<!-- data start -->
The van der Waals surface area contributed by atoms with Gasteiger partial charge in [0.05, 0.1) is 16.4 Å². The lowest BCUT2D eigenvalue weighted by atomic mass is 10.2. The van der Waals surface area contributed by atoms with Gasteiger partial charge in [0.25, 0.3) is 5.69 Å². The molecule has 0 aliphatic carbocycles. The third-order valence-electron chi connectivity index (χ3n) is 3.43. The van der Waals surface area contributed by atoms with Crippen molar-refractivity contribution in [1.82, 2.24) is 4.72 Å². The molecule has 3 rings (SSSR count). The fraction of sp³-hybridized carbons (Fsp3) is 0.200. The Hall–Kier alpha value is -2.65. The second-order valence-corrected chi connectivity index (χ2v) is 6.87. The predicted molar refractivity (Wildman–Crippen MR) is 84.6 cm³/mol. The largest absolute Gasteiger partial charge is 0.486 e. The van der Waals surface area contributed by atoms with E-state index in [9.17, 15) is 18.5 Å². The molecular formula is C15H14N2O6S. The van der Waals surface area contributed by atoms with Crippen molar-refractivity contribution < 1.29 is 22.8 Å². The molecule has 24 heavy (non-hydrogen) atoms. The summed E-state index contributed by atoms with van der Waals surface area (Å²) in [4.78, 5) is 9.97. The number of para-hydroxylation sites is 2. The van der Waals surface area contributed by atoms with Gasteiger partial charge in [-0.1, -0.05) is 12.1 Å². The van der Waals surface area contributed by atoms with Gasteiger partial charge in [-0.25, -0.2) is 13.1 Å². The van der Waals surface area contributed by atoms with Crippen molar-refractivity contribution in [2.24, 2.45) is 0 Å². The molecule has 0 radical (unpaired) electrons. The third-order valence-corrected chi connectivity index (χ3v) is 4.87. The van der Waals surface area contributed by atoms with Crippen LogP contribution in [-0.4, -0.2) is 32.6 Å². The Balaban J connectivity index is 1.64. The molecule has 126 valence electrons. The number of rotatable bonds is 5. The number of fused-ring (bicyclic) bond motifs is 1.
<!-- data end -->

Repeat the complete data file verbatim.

The van der Waals surface area contributed by atoms with Gasteiger partial charge in [0.05, 0.1) is 16.4 Å². The lowest BCUT2D eigenvalue weighted by atomic mass is 10.2. The van der Waals surface area contributed by atoms with Gasteiger partial charge in [0.25, 0.3) is 5.69 Å². The molecule has 0 aliphatic carbocycles. The third-order valence-electron chi connectivity index (χ3n) is 3.43. The van der Waals surface area contributed by atoms with Crippen molar-refractivity contribution in [1.82, 2.24) is 4.72 Å². The molecule has 3 rings (SSSR count). The fraction of sp³-hybridized carbons (Fsp3) is 0.200. The Hall–Kier alpha value is -2.65. The second-order valence-corrected chi connectivity index (χ2v) is 6.87. The predicted molar refractivity (Wildman–Crippen MR) is 84.6 cm³/mol. The largest absolute Gasteiger partial charge is 0.486 e. The van der Waals surface area contributed by atoms with E-state index in [9.17, 15) is 18.5 Å². The molecular formula is C15H14N2O6S. The van der Waals surface area contributed by atoms with Crippen molar-refractivity contribution < 1.29 is 22.8 Å². The molecule has 24 heavy (non-hydrogen) atoms. The summed E-state index contributed by atoms with van der Waals surface area (Å²) in [4.78, 5) is 9.97. The number of para-hydroxylation sites is 2. The van der Waals surface area contributed by atoms with Gasteiger partial charge in [-0.1, -0.05) is 12.1 Å². The van der Waals surface area contributed by atoms with Gasteiger partial charge in [-0.25, -0.2) is 13.1 Å². The van der Waals surface area contributed by atoms with Crippen molar-refractivity contribution in [2.24, 2.45) is 0 Å². The molecule has 0 radical (unpaired) electrons. The third-order valence-corrected chi connectivity index (χ3v) is 4.87. The van der Waals surface area contributed by atoms with Crippen LogP contribution in [-0.4, -0.2) is 32.6 Å². The Balaban J connectivity index is 1.64. The molecule has 126 valence electrons. The number of rotatable bonds is 5. The number of fused-ring (bicyclic) bond motifs is 1.